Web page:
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5 Millennial Words Are Officially Added to the Dictionary

The English language continues to evolve.
5 Millennial Words Are Officially Added to the Dictionary
The English language continues to evolve.

Every June, the Oxford English Dictionary (OED) makes it a point to add new words that have become part of the vernacular. Mainly gathering from slang and internet jargon, the OED has again recently updated—below, check out the new words that have officially transcended from the street straight to the books.

1. Woke, adj.

Rooted from the past particple woken, a conjugation of the verb wake, the OED defines the word woke as "well-informed and up-to-date." It also refers to being "alert to racial or social discrimination and injustice." Katherine Connor Martin, Head of US Dictionaries, attributes the rise of this word to the Black Lives Matter movement and was first used by African-American novelist William Melvin Kelley in 1962 New York Times article entitled, "‘If you’re woke, you dig it."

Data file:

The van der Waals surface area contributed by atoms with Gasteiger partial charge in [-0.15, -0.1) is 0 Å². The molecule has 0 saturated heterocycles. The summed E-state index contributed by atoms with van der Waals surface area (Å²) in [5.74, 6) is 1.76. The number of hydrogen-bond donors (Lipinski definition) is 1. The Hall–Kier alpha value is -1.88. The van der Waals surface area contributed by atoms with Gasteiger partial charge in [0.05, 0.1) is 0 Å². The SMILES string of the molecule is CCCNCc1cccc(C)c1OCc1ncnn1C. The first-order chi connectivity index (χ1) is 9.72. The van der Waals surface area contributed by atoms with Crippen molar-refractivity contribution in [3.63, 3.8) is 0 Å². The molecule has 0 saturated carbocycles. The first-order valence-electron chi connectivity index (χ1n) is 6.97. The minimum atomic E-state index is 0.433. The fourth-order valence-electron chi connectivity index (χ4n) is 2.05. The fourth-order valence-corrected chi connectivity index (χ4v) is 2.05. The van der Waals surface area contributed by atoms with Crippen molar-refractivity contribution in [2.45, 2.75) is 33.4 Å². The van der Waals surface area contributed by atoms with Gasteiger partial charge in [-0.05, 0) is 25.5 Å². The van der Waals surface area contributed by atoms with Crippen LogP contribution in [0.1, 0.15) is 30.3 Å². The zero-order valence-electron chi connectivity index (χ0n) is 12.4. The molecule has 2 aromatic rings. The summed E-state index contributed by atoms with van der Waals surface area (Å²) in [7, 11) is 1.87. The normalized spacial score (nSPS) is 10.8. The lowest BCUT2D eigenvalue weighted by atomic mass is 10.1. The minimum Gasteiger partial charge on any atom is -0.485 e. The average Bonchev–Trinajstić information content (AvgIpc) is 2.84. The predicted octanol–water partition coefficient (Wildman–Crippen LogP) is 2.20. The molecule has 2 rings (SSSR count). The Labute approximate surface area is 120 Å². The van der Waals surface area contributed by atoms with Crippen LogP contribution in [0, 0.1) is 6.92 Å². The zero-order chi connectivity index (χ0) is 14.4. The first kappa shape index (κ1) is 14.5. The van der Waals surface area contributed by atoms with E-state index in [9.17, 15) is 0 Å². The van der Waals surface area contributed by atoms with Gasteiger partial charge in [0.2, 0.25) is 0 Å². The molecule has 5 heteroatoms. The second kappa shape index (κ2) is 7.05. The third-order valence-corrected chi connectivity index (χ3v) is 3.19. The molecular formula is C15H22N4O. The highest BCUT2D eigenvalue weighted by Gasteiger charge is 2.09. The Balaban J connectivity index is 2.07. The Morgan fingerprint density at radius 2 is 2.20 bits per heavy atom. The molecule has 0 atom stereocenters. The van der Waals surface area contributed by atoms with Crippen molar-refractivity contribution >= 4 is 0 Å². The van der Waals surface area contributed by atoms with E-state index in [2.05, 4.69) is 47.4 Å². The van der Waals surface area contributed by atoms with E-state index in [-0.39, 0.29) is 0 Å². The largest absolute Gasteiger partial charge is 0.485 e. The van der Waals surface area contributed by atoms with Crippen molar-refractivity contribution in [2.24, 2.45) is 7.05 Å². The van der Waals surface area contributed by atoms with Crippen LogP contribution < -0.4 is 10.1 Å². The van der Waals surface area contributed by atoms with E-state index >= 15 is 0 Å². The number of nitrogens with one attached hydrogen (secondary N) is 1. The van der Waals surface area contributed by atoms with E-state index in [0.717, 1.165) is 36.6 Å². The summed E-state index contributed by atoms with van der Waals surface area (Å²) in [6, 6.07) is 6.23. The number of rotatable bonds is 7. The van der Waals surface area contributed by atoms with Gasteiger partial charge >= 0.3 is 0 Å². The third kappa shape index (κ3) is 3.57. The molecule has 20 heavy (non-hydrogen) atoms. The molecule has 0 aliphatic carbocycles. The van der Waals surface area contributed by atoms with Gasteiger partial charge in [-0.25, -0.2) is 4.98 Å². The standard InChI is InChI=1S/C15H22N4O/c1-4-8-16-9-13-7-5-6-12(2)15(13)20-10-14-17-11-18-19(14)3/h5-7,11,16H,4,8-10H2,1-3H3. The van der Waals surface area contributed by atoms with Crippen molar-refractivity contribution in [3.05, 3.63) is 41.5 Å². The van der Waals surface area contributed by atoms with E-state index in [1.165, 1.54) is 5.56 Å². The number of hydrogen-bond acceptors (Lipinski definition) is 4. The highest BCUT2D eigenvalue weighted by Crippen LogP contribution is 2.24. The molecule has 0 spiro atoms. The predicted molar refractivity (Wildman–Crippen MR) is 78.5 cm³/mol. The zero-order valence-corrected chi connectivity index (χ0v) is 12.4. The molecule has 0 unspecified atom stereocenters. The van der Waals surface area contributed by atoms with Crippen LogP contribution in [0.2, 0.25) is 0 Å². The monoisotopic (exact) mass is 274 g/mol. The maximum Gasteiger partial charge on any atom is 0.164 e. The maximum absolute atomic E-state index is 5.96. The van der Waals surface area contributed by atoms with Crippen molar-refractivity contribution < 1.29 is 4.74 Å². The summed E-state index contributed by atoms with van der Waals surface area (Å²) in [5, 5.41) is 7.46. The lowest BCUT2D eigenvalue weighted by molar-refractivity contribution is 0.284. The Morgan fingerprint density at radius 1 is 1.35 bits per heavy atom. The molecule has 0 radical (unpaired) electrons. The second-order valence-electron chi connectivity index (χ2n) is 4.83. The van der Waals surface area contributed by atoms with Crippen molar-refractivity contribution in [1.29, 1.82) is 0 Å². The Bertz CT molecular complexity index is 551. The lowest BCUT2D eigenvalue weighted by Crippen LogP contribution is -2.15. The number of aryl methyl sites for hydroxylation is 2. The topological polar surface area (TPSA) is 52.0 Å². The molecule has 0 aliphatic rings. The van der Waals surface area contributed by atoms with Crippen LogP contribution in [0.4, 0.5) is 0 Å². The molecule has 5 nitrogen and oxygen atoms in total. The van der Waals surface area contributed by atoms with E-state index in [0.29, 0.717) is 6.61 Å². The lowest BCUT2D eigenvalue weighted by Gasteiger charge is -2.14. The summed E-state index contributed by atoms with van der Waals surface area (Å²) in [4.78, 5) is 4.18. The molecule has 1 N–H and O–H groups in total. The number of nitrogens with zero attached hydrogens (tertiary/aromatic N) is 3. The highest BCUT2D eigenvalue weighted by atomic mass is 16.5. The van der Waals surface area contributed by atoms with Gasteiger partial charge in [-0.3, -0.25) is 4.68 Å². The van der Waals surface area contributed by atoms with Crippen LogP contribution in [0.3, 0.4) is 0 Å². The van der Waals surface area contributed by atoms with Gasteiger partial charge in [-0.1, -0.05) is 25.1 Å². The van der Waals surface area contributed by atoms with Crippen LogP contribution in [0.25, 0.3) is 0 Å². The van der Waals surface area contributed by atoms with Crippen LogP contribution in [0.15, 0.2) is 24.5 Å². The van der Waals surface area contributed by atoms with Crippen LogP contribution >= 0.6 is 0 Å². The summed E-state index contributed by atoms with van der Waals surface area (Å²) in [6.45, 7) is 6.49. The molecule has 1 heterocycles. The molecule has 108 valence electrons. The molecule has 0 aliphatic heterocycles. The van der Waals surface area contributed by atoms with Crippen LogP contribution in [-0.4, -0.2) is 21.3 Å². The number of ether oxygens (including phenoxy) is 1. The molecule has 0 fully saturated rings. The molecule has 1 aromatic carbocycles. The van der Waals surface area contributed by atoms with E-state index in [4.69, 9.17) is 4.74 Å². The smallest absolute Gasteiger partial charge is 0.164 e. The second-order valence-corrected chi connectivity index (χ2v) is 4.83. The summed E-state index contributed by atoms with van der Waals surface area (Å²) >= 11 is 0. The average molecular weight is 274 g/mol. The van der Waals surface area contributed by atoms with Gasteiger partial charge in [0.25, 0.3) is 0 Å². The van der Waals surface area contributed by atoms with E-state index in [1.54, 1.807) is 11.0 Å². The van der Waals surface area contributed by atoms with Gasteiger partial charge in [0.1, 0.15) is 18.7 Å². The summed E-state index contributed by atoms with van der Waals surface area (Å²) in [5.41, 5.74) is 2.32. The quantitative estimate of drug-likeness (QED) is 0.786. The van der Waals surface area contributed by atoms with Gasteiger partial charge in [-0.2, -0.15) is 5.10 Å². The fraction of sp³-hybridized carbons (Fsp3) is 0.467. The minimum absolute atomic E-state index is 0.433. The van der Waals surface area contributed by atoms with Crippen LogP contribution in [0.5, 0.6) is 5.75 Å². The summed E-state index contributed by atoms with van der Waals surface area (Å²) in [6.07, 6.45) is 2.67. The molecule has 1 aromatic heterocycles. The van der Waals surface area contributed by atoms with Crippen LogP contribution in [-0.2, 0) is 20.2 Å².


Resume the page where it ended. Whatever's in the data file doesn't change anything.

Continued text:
Example: "Don't get left behind with the latest trends. Stay woke and do your homework, girl."

2. Hygge, n.

Derived from the Danish, the word speaks of the "quality of coziness and comfortable conviviality that engenders a feeling of contentment or well-being." 

Example: "A hard pass on GNO, fam. I scheduled a hygge experience tonight at home. Time for some me time."


3. Post-truth, adj.

OED's 2016 word of the year is finally entered in this update. It is defined as "relating to or denoting circumstances in which objective facts are less influential in shaping political debate or public opinion that appeals to emotion and personal belief"

Example: "We are in the post-truth era where fake news easily spread and influence many naive people."

4. Unlike, v.

In the context of social media, the word means to "withdraw one's approval of or support for (someone or something one has previously liked) by means of an icon or link.

Example: "I can't believe she posted that! Unlike!"

5. Thing, n.

Yes, that thing you have no specific word to describe is now an actual word. The OED also defines it as "a genuine or established phenomenon or practice." It is often used in questions conveying surprise or incredulity.


Examples: "Did you get into hygge before it was a thing?" ; "That Thing Called Tadhana"

Also, to quote Regina George of Mean Girls, "Gretchen, stop making fetch happen. It's never gonna be a thing."

See the full list of newly added words here.